A tangle of (stale-smoke-emanating) thread came through the thrift store where I volunteer. I caught it as it was about to be thrown out (truth be told, I think I pulled it from the trash), mesmerized by the bright colors, willing to overlook the awful stench it carried. I put it outside for a few days (or more; sometimes a person forgets she’s airing thread out on the balcony) and when I brought it back in, it was just the dizzying tangle of colors [not shown, possibly never recorded].
I started stitching it up with other thread from the thrift store, with no specific goal in mind besides ball. But as I worked, the process was clear. I was circumscribing this tiny mass of chaos into order, intensifying it with each haphazard latitudinal over and longitudinal under. I see in these something of cartography, writing the map. It’s what we humans do. And the order we so lovingly, greedily, hopefully overlay is never inconsequential, regardless of how abstract our non-thread lines often are. The act of ordering something changes it fundamentally. The act of loving changes it too.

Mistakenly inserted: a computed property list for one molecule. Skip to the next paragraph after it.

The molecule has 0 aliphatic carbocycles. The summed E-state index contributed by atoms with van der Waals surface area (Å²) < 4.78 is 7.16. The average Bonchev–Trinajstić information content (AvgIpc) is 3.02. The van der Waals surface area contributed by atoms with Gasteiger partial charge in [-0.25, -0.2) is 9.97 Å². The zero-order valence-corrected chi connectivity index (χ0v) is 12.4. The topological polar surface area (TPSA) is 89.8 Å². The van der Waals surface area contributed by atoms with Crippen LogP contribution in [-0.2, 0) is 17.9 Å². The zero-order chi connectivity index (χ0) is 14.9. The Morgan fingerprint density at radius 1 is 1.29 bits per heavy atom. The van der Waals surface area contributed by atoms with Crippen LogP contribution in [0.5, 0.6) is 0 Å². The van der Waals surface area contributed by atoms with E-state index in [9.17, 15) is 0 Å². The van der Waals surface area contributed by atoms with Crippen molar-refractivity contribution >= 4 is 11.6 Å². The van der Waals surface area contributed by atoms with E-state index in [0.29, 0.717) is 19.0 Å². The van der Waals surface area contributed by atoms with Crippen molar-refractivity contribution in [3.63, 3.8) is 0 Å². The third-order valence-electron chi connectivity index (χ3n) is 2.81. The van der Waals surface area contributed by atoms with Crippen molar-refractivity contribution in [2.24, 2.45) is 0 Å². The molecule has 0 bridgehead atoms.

I’ve tried a few others. They don’t all work, at least for my intangible aim, which has evolved beyond ball to something like tangly thread pretty art ball reflecting the beauty and potential of the discarded, the circumscribing of chaos. Much more difficult. I’ve talked about it before, but recreating chaos and the random is difficult in general, and perhaps particularly difficult for me, with a tendency to both see and seek patterns. When I want random and organic, I often steer towards the erasure of any hint of a repeating pattern. But the nature of the truly random (as well as the created artistic random) is that it allows for some amount of the kind of clustering or repetition that starts to suggest patterns.
It’s a fine line to t(h)read.